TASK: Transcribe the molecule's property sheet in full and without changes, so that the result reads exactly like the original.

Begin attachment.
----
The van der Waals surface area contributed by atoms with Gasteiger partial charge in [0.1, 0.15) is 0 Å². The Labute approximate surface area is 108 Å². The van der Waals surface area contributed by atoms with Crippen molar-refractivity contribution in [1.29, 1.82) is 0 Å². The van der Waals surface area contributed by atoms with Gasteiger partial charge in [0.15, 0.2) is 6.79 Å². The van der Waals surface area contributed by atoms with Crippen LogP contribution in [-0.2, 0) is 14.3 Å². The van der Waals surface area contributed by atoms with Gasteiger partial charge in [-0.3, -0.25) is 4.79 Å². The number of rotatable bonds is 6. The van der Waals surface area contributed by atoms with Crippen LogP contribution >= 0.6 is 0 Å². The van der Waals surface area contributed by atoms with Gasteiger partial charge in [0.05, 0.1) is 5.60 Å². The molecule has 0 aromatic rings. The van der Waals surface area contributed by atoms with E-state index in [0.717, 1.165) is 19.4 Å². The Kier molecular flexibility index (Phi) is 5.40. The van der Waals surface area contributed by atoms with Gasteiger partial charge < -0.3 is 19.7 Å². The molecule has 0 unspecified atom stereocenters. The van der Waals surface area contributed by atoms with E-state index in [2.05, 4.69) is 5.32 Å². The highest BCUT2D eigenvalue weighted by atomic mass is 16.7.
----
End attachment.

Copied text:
The van der Waals surface area contributed by atoms with Gasteiger partial charge in [0.1, 0.15) is 0 Å². The Labute approximate surface area is 108 Å². The van der Waals surface area contributed by atoms with Crippen molar-refractivity contribution in [1.29, 1.82) is 0 Å². The van der Waals surface area contributed by atoms with Gasteiger partial charge in [0.15, 0.2) is 6.79 Å². The van der Waals surface area contributed by atoms with Crippen LogP contribution in [-0.2, 0) is 14.3 Å². The van der Waals surface area contributed by atoms with Gasteiger partial charge in [-0.3, -0.25) is 4.79 Å². The number of rotatable bonds is 6. The van der Waals surface area contributed by atoms with Crippen LogP contribution >= 0.6 is 0 Å². The van der Waals surface area contributed by atoms with Gasteiger partial charge in [0.05, 0.1) is 5.60 Å². The molecule has 0 aromatic rings. The van der Waals surface area contributed by atoms with E-state index in [0.717, 1.165) is 19.4 Å². The Kier molecular flexibility index (Phi) is 5.40. The van der Waals surface area contributed by atoms with Gasteiger partial charge < -0.3 is 19.7 Å². The molecule has 0 unspecified atom stereocenters. The van der Waals surface area contributed by atoms with E-state index in [2.05, 4.69) is 5.32 Å². The highest BCUT2D eigenvalue weighted by atomic mass is 16.7.